Referring now to the drawings and particularly to FIG. 1 thereof, where the transmission portion of a system embodying the invention is shown, the audio spectrum is applied to an encoder 2, which may be of the type sold commercially as the Dolby FM encoder. The encoded baseband, (L+R) audio spectrum is derived and summed in matrix combiner 4 with an identification tone which is a low amplitude high frequency audio tone generated by tone generator 6. The signal which modulates the 38 kHz multiplex subcarrier (L-R) may optionally be used instead of the baseband; in this case a notch may optionally be placed in the L-R signal at the identification tone frequency for ease of signal recovery. This has the effect of reducing to monophonic any signals in the region of the identification tone, which may be audibly permissible. Generator 6 is crystal controlled or otherwise stabilized so that the pilot tone has a frequency stability of the 19 kilohertz stereophonic pilot signal. If necessary, one or more further similar identification tones for other functions may be provided by generator 7.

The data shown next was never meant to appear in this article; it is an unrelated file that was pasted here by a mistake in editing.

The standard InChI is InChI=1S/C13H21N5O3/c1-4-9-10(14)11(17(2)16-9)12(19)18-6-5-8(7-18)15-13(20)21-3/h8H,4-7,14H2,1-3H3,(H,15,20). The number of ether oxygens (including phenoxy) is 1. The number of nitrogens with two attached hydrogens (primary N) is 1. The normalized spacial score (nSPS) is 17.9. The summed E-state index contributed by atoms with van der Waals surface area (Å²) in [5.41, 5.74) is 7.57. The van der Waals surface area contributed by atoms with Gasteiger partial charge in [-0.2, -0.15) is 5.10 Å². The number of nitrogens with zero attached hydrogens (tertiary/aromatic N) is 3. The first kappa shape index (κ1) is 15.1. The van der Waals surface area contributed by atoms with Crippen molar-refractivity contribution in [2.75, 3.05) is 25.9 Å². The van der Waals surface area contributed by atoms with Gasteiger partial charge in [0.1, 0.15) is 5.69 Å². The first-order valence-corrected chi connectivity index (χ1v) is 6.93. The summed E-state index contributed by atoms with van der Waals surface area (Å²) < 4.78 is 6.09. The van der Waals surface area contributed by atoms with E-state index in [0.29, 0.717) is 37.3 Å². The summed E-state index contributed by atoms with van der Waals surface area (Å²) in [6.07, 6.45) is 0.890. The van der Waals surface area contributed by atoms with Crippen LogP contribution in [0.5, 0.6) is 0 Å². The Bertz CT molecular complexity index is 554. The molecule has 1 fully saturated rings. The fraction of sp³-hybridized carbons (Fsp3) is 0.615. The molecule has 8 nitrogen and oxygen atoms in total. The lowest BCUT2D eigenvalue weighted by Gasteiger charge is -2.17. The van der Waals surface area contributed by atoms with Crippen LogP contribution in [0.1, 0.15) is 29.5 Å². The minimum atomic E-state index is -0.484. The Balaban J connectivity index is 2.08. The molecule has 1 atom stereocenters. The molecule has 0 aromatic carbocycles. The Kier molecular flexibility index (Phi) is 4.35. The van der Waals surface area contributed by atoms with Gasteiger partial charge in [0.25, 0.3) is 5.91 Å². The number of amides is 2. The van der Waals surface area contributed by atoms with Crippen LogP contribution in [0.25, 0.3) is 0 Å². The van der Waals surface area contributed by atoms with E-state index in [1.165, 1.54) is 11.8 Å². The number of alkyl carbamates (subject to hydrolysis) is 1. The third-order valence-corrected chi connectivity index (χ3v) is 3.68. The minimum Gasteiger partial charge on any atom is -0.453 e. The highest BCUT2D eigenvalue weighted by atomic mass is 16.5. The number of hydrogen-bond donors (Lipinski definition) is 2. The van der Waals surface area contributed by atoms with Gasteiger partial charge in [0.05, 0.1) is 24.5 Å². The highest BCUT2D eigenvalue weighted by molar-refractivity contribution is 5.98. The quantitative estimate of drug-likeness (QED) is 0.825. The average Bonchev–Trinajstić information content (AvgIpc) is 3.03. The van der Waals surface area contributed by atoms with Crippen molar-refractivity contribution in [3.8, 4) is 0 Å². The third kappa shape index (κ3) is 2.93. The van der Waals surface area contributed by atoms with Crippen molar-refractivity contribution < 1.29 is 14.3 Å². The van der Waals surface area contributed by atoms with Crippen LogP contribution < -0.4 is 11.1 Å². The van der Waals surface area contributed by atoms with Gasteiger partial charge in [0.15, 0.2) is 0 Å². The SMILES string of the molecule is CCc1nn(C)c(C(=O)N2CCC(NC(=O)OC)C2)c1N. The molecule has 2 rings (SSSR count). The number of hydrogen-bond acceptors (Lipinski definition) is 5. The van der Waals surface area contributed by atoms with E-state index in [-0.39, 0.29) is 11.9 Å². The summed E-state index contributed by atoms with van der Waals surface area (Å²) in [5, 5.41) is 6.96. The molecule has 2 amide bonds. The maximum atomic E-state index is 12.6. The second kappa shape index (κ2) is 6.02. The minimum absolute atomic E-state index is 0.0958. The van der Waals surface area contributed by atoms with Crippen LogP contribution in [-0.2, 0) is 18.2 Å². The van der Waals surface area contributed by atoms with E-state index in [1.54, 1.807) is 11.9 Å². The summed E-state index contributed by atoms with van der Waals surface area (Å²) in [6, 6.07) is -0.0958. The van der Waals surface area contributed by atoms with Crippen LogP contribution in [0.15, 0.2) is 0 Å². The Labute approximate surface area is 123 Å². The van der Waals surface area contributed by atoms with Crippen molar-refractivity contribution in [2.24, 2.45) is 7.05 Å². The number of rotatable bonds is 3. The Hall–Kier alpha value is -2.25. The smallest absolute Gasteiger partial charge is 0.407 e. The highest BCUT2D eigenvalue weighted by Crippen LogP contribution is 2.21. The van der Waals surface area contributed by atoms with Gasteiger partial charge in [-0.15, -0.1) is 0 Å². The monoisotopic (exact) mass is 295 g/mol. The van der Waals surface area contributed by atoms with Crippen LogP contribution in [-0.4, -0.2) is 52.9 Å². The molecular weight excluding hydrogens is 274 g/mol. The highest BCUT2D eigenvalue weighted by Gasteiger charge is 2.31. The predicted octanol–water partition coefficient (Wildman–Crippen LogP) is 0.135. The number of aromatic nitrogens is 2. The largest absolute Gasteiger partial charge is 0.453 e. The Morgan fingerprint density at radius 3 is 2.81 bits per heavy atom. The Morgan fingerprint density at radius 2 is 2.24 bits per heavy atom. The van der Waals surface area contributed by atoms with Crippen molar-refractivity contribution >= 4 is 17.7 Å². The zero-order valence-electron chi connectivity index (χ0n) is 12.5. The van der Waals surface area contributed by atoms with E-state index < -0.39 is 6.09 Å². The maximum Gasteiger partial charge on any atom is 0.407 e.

In order to facilitate detection in the receiver, optional amplitude modulator 5, actuated by control signal 3, increases the level of the identification tone whenever high level, high frequency components are present in the audio signals. The control signal may be generated by appropriate filtering and rectifying circuitry or it may be derived from the control signal of the Dolby FM encoder unit 2.
The audio spectrum and in-band tone are then applied to a conventional stereophonic FM modulator 6 and conventional transmitter 8 for transmission from antenna 10.